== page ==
Climate Action

Greenpeace campaign reduces Amazon deforestation by 86%

Amazon deforestation due to soy production has fallen 86 per cent in the last decade as a result of Greenpeace’s Soy Moratorium.

  • 27 July 2016
  • William Brittlebank

Amazon deforestation due to soy production has fallen 86 per cent in the last decade as a result of Greenpeace’s Soy Moratorium.

Greenpeace is a non-governmental environmental organisation founded in 1971 with the goal of “defend[ing] the natural world and promot[ing] peace by investigating, exposing and confronting environmental abuse, and championing environmentally responsible solutions.”

In 2005 the situation in the Brazilian Amazon was a cause for great concern, with the second highest rate of annual deforestation on record.

Apart from cattle ranching, rapid expansion of the soybean crop since the turn of the century had become the biggest threat to the rainforest and its inhabitants.

This global growing demand for soybeans was a result of its discovered use as cheap, protein-rich animal feed, but led to the rapid buying of rainforest land and the displacement of entire communities.

In April 2006, Greenpeace aimed to stop this alarming deforestation with the release of their ‘Eating Up the Amazon’ report, which exposed the links between deforestation in the Amazon, soy and meat.

To address the problem, Greenpeace proposed a moratorium on the purchase of soy that came from deforested areas, was associated with slave labour or encroached on indigenous lands.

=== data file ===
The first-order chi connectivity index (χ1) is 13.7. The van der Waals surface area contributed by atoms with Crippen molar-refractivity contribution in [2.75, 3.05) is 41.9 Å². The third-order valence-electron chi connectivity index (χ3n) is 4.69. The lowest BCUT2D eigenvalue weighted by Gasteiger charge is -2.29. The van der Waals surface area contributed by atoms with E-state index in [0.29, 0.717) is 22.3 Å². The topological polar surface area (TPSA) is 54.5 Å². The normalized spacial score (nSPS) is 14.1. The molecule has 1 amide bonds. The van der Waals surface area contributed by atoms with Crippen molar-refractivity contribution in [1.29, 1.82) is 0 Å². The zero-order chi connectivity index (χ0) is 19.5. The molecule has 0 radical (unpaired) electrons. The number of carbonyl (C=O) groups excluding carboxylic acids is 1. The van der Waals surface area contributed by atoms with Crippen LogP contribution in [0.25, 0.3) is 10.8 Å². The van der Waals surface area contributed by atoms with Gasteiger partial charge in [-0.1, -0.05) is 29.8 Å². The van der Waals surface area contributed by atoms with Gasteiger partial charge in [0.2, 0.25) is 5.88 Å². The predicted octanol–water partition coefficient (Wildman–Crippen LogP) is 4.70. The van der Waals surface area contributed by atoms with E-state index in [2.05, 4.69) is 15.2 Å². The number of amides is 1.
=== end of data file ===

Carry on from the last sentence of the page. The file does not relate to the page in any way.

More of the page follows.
The Moratorium was signed on 24th July 2006 by members of the ABIOVE (Brazilian Vegetable Oil Industry Association) and ANEC (National Association of Cereal Exporters), and received great support from consumer companies including McDonalds.

The commitment has been renewed annually since the cooperation of the Brazilian government in 2008 and was renewed indefinitely since May 2016.

Through satellite monitoring and aerial surveying, the moratorium vigilantly monitors 76 municipalities responsible for 98 per cent of the soy produced in the Amazon region.

Deforestation has fallen by 86 per cent in these areas since the Moratorium’s launch ten years ago.

As a result, despite Brazil’s soy production rising dramatically, only a bit more than one per cent of that soy is now being grown in newly deforested areas.

Paulo Adario, Senior Forests Strategy Advisor at Greenpeace International, wrote of the Moratorium’s success: “When civil society, private enterprise and governments come together to develop environmental solutions, the results can be remarkable. This industry agreement is the result of one of Greenpeace's most successful campaigns in Brazil and marked a turning point in the protection of the Amazon – showing that an end to deforestation is not only possible, but also extremely beneficial to the market.”